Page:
Philosophia Togata II: Plato and Aristotle at Rome by Jonathan BarnesPhilosophia Togata II: Plato and Aristotle at Rome by Jonathan Barnes

Philosophia Togata II: Plato and Aristotle at Rome

EditorJonathan Barnes, Miriam Griffin

Paperback | April 15, 2000

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The role of philosophy as a valued and effective part of the culture of civilized Romans has aroused an increasing amount of scholarly interest in recent years. In this volume, which gathers together nine papers delivered at a series of seminars on philosophy and Roman society in theUniversity of Oxford, scholars of classical literature, Roman history, and ancient philosophy investigate the place of Platonism and Aristotelianism in Roman intellectual, cultural, and political life from the second century BC to the third century AD. In addition to chapters on such importantfigures as Cicero, Varro, Plutarch, Favorinus, Celsus, and Porphyry, the book contains essays on the tradition of Aristotle's library at Rome, the theory of the mixed constitution, and the anonymous commentary on Plato's Theaetetus. It thus forms a complement to Philosophia Togata I which addressed the importance of the doctrines of the Hellenistic schools to Roman society during the first century BC.
Miriam Griffin is one of the four editors of the Clarendon Ancient History series.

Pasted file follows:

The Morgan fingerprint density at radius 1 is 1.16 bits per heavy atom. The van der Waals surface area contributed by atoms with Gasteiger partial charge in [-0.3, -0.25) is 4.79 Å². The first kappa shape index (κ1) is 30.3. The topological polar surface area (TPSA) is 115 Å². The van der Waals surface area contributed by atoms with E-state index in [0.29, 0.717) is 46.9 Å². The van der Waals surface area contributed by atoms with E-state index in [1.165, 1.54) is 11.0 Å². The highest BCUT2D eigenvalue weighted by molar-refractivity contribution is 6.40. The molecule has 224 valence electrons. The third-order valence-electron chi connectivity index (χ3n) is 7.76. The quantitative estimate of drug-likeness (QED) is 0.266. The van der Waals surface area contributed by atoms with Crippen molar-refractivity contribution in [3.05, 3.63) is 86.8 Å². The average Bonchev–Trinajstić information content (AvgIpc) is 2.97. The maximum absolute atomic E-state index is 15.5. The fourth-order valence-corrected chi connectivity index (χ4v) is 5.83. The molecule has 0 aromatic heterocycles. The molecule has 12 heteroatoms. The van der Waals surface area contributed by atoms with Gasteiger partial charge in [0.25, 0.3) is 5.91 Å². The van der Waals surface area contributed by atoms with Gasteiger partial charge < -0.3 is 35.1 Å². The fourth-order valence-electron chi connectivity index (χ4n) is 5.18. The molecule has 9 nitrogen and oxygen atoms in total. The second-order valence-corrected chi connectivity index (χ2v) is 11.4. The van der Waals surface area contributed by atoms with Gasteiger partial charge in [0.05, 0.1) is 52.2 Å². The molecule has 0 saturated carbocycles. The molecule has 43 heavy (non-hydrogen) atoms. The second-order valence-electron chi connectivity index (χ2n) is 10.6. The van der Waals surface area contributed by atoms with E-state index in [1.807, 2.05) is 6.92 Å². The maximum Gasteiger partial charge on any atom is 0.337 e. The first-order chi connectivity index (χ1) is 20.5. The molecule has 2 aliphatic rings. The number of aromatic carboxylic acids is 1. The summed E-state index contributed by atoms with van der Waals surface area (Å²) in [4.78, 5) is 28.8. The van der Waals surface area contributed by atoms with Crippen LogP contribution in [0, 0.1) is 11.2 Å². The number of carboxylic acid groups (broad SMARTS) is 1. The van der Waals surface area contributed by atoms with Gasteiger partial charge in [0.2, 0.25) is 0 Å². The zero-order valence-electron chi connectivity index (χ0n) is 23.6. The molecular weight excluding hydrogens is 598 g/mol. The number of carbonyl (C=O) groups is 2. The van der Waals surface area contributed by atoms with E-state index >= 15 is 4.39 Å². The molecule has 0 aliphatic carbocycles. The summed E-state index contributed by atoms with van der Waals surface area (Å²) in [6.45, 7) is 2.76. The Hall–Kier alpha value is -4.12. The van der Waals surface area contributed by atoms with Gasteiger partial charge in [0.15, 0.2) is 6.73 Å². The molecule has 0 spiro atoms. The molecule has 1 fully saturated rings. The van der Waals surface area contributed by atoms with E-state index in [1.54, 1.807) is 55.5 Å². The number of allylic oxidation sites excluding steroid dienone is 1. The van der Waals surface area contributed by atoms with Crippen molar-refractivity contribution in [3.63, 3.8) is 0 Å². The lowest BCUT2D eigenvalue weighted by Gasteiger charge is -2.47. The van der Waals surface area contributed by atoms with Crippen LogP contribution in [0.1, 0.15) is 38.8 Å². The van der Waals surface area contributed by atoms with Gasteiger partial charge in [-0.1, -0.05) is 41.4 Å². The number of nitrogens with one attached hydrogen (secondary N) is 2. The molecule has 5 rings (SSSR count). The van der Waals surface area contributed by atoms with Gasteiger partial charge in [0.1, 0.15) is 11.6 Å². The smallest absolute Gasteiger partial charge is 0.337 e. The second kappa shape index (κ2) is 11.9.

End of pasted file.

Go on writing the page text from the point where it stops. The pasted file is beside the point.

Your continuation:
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Title:Philosophia Togata II: Plato and Aristotle at RomeFormat:PaperbackDimensions:312 pages, 8.5 × 5.43 × 0.75 inPublished:April 15, 2000Publisher:Oxford University Press

The following ISBNs are associated with this title:

ISBN - 10:0198152221

ISBN - 13:9780198152224

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Table of Contents

1. Roman Aristotle2. The Theory of the Mixed Constitution at Rome3. From Aristotle to Atticus: Cicero and Matius on Friendship4. Plato's Auctoritas and the Rebirth of the Commentary Tradition5. Varro and the Antiquarianism of Philosophy6. Plutarch, Plato, Athens, and Rome7. Favorinus: the Man of Paradoxes8. Celsus' Attack on the Christians9. Porphyry: Ethnicity, Language, and Alien Wisdom

Editorial Reviews

`The whole book is impeccably presented, and all the essays are of casual interest.'M. R. Wright, The Classical Review